Search value 'v' in sorted vector 'x' and find index and value
with respect to vector x that is equal or closest to 'v'.
If more than one value is equal then anyone can be returned
(this is property of binary search).
If more than one value is closest then first occurred is returned
(this is property of linear search).
Algorithm
First binary search is used to find v in x. If not found
then range obtained by binary search is searched linearly
to find the closest value.
INPUT:
x: vector of numeric values,
x should already be sorted in ascending order
(e.g. 2,7,20,...120)
v: numeric value to be search in x
OUTPUT:
i: index of v with respect to x.
cv: value that is equal or closest to v in x
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Jason Baxter (view profile)
I kept finding situations where this would either crash or return the wrong value
Jason Baxter (view profile)
Greg (view profile)
I added the following code after the line 'to=length(x);'. It fixes errors from the search value being out of bounds.
if v<=x(1)
i=1;
cv=x(1);
return
elseif v>=x(end)
i=length(x);
cv=x(end);
return
end
Kindly trap the case where the no. to be searched is outside the bounds. Eg:
x = [23,45,67,89,78,90]
[i,cv] = searchclosest(x,91)
gives error
?? Index exceeds matrix dimensions.
Error in ==> searchclosest at 49
y=x(to:from); %vector to be serach for closest value
thanks!
thank you
Point taken; my concern is limited applicability of the code - to distinct-valued vectors, really. Btw, here's a binary-search imlementation, submitted to FEX in 2005.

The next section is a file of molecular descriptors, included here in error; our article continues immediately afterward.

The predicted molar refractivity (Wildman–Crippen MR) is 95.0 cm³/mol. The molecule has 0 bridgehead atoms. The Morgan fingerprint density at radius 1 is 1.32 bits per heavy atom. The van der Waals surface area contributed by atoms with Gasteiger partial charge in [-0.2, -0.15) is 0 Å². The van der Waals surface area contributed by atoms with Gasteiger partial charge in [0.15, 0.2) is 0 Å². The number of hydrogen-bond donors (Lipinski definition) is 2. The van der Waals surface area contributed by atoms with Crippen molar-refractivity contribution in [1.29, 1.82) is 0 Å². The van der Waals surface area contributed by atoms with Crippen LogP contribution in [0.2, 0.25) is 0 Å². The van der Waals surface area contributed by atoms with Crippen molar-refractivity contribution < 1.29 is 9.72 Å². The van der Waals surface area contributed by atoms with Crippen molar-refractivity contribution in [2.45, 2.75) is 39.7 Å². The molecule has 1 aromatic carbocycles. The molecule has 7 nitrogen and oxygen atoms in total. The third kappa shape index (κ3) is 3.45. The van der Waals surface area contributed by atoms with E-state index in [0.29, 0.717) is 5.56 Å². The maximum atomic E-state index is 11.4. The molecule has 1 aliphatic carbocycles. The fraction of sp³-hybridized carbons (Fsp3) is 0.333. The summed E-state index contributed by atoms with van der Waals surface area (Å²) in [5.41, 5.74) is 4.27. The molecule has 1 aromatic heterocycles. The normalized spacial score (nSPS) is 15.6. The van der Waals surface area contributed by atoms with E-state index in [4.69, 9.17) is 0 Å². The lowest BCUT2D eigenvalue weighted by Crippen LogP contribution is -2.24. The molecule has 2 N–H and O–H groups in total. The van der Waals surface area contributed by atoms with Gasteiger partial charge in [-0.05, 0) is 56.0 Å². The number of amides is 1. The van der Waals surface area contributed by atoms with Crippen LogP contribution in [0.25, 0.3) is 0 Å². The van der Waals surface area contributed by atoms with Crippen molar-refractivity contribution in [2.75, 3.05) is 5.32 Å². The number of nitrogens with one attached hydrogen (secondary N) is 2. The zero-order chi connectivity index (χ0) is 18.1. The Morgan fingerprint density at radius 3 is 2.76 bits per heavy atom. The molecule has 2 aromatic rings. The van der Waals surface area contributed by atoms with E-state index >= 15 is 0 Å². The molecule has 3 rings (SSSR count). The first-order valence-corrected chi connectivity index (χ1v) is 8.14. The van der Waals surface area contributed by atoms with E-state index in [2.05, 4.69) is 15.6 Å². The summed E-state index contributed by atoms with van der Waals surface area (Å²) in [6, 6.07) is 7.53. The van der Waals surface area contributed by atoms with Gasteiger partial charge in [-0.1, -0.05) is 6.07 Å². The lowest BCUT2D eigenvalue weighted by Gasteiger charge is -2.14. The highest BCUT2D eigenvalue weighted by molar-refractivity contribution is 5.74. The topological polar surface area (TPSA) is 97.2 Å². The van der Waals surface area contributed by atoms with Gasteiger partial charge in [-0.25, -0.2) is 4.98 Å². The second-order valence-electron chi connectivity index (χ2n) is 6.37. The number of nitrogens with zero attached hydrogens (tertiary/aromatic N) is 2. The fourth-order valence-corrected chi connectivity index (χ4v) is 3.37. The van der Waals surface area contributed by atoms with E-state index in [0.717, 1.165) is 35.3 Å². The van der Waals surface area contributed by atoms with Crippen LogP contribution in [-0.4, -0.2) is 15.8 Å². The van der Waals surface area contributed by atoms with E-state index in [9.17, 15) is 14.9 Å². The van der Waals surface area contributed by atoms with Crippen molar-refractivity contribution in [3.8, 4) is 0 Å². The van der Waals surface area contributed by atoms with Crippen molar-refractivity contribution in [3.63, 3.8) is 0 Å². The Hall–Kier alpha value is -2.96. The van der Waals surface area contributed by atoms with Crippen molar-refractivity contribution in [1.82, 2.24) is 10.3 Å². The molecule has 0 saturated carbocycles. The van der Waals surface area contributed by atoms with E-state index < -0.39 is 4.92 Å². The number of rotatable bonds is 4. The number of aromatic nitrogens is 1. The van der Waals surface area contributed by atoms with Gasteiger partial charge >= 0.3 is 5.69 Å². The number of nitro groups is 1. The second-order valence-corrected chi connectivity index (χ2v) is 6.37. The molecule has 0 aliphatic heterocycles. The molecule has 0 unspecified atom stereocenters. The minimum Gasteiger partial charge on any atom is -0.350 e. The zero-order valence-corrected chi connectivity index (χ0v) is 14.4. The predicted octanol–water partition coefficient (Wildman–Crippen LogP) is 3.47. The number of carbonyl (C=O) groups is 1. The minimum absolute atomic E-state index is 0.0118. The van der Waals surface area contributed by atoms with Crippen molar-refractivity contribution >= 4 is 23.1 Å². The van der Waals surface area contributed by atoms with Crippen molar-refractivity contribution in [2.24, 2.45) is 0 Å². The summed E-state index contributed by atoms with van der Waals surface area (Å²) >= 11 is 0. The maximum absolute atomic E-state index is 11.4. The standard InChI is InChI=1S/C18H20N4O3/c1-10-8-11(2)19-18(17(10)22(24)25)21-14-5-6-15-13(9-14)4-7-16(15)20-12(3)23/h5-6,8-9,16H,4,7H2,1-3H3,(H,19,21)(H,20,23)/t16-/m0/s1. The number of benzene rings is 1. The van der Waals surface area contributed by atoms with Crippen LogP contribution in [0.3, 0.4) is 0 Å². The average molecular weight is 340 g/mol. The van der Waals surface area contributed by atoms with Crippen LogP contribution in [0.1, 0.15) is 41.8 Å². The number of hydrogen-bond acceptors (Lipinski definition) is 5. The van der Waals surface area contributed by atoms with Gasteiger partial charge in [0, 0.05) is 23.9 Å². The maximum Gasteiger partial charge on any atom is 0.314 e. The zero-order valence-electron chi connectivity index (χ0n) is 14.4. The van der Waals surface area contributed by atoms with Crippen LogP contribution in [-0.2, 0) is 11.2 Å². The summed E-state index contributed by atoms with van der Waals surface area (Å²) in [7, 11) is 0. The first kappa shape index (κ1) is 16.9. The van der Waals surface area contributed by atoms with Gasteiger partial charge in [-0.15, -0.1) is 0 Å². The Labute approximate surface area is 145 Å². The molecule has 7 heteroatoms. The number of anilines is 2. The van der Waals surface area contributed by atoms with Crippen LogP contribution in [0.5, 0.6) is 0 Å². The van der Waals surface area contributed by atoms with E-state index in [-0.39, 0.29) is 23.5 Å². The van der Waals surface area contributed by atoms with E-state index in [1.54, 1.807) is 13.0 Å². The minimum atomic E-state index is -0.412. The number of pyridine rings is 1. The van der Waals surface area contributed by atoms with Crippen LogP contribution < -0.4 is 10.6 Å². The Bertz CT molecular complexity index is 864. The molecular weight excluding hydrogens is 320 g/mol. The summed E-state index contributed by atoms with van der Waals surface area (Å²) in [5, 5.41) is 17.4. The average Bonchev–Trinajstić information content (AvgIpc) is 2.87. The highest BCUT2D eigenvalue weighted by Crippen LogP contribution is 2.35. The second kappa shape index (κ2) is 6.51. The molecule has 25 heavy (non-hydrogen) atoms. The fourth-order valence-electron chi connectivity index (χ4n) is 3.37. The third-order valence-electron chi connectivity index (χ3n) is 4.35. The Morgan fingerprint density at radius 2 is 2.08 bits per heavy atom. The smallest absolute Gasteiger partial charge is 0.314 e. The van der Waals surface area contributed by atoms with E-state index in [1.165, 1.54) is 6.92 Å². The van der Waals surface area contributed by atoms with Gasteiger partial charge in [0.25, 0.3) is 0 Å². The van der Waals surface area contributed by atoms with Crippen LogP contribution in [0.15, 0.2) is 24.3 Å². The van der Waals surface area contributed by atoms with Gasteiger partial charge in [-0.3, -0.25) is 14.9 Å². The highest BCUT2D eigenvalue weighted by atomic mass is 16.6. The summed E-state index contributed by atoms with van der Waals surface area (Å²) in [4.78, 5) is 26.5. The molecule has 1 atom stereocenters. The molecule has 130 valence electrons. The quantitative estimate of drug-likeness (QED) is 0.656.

http://www.mathworks.com/matlabcentral/fileexchange/loadFile.do?objectId=7552&objectType=file
For large data size this method is extremely faster compared to using
>> z=abs(x-v);
>> [i]=find(min(z)==z).
Because it uses Binary search to for initial step. The behavior is normal because
1. Sorted input is required for binary search.
2. Binary search can return any value if more than one matches.
Many time we have to sorted the data onces but search it for millions of times e.g., Telephone directory, dictionary etc. That why binary search is preferred over linear search, even though it requires sorted input.
I agree with James; this submission is just redundant. Besides, (1) requiring a sorted input array is a nuisance, (2) behavior 'If more than one value is equal then anyone can be returned
(this is property of binary search).
If more than one value is closest then first occurred is returned
(this is property of linear search)' is arbitrary and, again, a nuisance.
I would rather do:
>> z=abs(x-v);
>> [i]=find(min(z)==z)
Will your code runs fast for very long x?
It would be good if you flipped the i and the cv outputs around in the output vector in order to match the order used by min, max, and sort, which do related functions on vectors. This would make it easier to remember how to use the function, and introduce less cognitive dissonance when using min, max, and sort.
Scott